• SimonSimon May 2012
    From www.dictionary.com:

    noun a person who pretends or claims to have more knowledge or skill than he or she possesses; quack.

    So in having various science/faith discussions I keep on coming across people who use some sort of argument from authority to justify their strange views. "I have a PhD in xxx therefore if I say pigs fly then they fly!". Perhaps the people I have in mind most are the Intelligent Design lot who spout the utmost nonsense under an attempted veneer of academic respectability. But if I want to call these people charlatans, how can I justify it? I've had a crack at some criteria of what a charlatan is not:

    To be taken seriously you need:

    1) An academic qualification from a respectable secular university.
    2) A position of authority within secular society.
    3) A respect of, and knowledge for, the literature.
    4) No attempt to talk authoritatively about subjects you have no training in.
    5) Willingness to engage robustly and appropriately without an "everyones out to get me" attitude.

    I think YECs fall down on almost all of these (although one or two meet criteria 1 &2). IDers are normally OK on 1 & 2, occasionally manage 3 & 4, but never manage 5. Whilst new atheists are probably strong on 1 & 2, ropey on 3 & 5, but never manage 4.

    Me, of course, I'm perfect!
  • I think if you want to call someone a charlatan, you really ought first to have a PhD in quackery ;)

    Just a bit of honesty and humility should be enough. "I have a PhD in xxx, so I have no expertise in the flying abilities of pigs, but from what I've read, and from talking to a couple of friends who are experts in pigs, I think it's fair to say that pigs can't fly." I think if someone made a claim about something in that kind of way, I'd be likely to believe them.

    Agree with 1-3 and 5 (though I'm not sure "secular" is needed). I would perhaps rephrase (4) as: "No attempt to pretend that your training in one field gives you authority to make pronouncements about a totally different field." The person above who speaks about pigs in a humble and honest way is attempting to talk authoritatively about a subject they have no training in - and succeeding in doing so, I would say - but isn't saying "Believe me because I have a PhD!".

    Maybe the real problem is the popular perception that if you have a PhD, or are a professor, or wear a white coat, then you know about everything? Some academics do genuinely seem to know quite a lot about lots of things, but part of progressing as an academic is to learn what you don't know as well as what you do know. (Some would say the purpose is to learn gradually more and more about less and less until...)

    And yes, it's definitely a problem in the science/faith area: scientists talking nonsense about philosophy or theology or a completely unrelated scientific field, philosophers and theologians talking nonsense about particular sciences, etc.
  • exchemist May 2012
    My elderly OED gives 2 original, narrow, meanings to do with a purveyor of quack medicine (etym. Italian ciarlare, to babble, patter, act the mountebank) and then a broader meaning, which I think is the modern sense: "an assuming empty pretender to knowledge or skill: a pretentious imposter."

    I think the imposter element is key. A charlatan is not innocently ignorant, or even someone who erroneously thinks he knows more than he does, but a deceiver, a deliberate misrepresenter, dishonest.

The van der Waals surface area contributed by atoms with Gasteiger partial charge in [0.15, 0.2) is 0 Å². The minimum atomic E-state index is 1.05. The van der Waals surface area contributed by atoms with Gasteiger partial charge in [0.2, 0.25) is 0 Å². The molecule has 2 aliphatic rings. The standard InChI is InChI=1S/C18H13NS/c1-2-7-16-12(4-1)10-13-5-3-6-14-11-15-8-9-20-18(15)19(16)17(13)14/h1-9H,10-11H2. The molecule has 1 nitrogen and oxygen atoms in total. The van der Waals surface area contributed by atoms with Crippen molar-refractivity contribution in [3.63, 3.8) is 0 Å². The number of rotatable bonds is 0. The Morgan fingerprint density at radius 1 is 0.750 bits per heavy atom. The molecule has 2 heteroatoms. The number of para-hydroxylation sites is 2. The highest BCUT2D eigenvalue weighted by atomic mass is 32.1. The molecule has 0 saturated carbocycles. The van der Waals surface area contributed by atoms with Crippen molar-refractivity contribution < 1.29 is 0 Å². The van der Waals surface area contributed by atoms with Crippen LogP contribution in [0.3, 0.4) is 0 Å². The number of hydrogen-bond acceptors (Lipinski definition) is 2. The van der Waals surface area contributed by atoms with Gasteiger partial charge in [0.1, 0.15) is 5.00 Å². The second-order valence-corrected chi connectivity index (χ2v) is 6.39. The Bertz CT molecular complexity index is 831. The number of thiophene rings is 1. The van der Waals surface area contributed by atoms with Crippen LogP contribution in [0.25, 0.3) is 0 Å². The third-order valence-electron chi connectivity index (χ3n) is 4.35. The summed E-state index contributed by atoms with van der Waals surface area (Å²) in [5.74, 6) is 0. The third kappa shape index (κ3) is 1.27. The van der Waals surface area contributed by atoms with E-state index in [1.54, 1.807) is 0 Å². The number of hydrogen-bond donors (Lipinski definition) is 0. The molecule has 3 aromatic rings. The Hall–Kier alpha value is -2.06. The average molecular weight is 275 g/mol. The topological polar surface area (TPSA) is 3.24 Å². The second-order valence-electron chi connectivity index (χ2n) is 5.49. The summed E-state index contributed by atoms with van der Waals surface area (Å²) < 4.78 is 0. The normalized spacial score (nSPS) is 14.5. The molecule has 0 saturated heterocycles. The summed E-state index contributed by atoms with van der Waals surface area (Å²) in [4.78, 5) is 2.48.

As to Simon's criteria, I agree with Anthony these are too heavy on academic reputation. My perception, as an outsider, is that there is too much stress in a lot of intellectual argument today on established academic reputation. It comes as across as inward-looking, pompous and self-protective, and invites the challenge from those outside that the academic community has built barriers, within which its thought becomes conventional and ultimately ossified. The IDers have not been slow to spot this and make out they are victims of it. Of course I know one needs a filter to screen out cranks and charlatans, of whom there are plenty (doesn't the Patent Office receives over a hundred applications a year for perpetual motions machines?), so I can understand how it comes about, but it is unfortunate. 

    Simon what you are really driving at, surely, is what the grounds are for taking someone seriously. 

    One ground would certainly be not being a charlatan, by which I mean having integrity, refraining from pretence and deception. This might take time to establish of course, but as with any walk of life you take someone increasingly seriously as a reliable track record develops. I agree with Anthony that a degree of humility, about areas acknowledged to be outside the expertise of the speaker, is invariably a good sign. 

    A second and in my view separate one is having expert knowledge in the field under discussion. This might come via academic reputation, or it might come from experience, or from some other claim to expertise, by which the individual is able to convince his interlocutors that he deserves a hearing. 

    The first criterion I would say is non-negotiable. The second is perhaps optional. It can be insightful from time to time to listen to honest, intelligent people who make no special claim to expertise, or who have had no formal training. Sometimes they express themselves with a simple clarity that, sadly, academics nowadays are almost trained to be incapable of.(Try reading a paper by an American lecturer in English, for example. It can be a eye-wateringly ghastly experience.) 

    But neither of these explicitly covers what may be another category; cranks. Or is a crank just someone who fails on one or both the above criteria and seems, subjectively, to be a bit bonkers into the bargain?